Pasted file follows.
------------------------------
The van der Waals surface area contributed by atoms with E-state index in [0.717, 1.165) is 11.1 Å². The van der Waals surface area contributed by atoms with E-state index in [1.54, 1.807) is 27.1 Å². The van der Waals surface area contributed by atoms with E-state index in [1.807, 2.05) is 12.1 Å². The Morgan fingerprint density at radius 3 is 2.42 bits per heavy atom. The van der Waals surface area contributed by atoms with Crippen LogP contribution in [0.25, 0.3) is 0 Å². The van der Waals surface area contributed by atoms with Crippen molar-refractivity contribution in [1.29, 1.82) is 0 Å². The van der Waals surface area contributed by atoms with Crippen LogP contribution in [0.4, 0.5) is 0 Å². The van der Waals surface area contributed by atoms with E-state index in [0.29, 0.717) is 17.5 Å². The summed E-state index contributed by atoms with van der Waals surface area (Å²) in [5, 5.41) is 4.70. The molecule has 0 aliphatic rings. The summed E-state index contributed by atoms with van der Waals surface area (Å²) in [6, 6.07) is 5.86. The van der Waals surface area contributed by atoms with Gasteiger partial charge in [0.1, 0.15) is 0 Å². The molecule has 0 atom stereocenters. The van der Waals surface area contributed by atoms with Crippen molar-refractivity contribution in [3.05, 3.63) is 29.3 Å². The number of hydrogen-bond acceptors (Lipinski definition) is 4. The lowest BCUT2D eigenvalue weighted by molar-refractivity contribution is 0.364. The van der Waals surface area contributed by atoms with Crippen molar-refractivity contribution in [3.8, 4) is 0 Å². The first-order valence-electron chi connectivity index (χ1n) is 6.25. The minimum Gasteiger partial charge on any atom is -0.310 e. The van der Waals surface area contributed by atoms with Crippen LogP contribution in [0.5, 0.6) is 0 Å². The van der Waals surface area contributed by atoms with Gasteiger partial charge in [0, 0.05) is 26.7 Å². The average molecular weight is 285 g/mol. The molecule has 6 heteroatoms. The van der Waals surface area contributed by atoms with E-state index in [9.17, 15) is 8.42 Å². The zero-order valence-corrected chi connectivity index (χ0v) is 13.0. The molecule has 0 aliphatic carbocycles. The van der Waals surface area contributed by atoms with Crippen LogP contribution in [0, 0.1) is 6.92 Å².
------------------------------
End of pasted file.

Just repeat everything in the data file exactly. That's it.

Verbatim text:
The van der Waals surface area contributed by atoms with E-state index in [0.717, 1.165) is 11.1 Å². The van der Waals surface area contributed by atoms with E-state index in [1.54, 1.807) is 27.1 Å². The van der Waals surface area contributed by atoms with E-state index in [1.807, 2.05) is 12.1 Å². The Morgan fingerprint density at radius 3 is 2.42 bits per heavy atom. The van der Waals surface area contributed by atoms with Crippen LogP contribution in [0.25, 0.3) is 0 Å². The van der Waals surface area contributed by atoms with Crippen molar-refractivity contribution in [1.29, 1.82) is 0 Å². The van der Waals surface area contributed by atoms with Crippen LogP contribution in [0.4, 0.5) is 0 Å². The van der Waals surface area contributed by atoms with E-state index in [0.29, 0.717) is 17.5 Å². The summed E-state index contributed by atoms with van der Waals surface area (Å²) in [5, 5.41) is 4.70. The molecule has 0 aliphatic rings. The summed E-state index contributed by atoms with van der Waals surface area (Å²) in [6, 6.07) is 5.86. The van der Waals surface area contributed by atoms with Gasteiger partial charge in [0.1, 0.15) is 0 Å². The molecule has 0 atom stereocenters. The van der Waals surface area contributed by atoms with Crippen molar-refractivity contribution in [3.05, 3.63) is 29.3 Å². The number of hydrogen-bond acceptors (Lipinski definition) is 4. The lowest BCUT2D eigenvalue weighted by molar-refractivity contribution is 0.364. The van der Waals surface area contributed by atoms with Crippen molar-refractivity contribution in [3.8, 4) is 0 Å². The first-order valence-electron chi connectivity index (χ1n) is 6.25. The minimum Gasteiger partial charge on any atom is -0.310 e. The van der Waals surface area contributed by atoms with Crippen LogP contribution in [0.5, 0.6) is 0 Å². The van der Waals surface area contributed by atoms with Gasteiger partial charge in [0, 0.05) is 26.7 Å². The average molecular weight is 285 g/mol. The molecule has 6 heteroatoms. The van der Waals surface area contributed by atoms with E-state index in [9.17, 15) is 8.42 Å². The zero-order valence-corrected chi connectivity index (χ0v) is 13.0. The molecule has 0 aliphatic carbocycles. The van der Waals surface area contributed by atoms with Crippen LogP contribution in [0, 0.1) is 6.92 Å².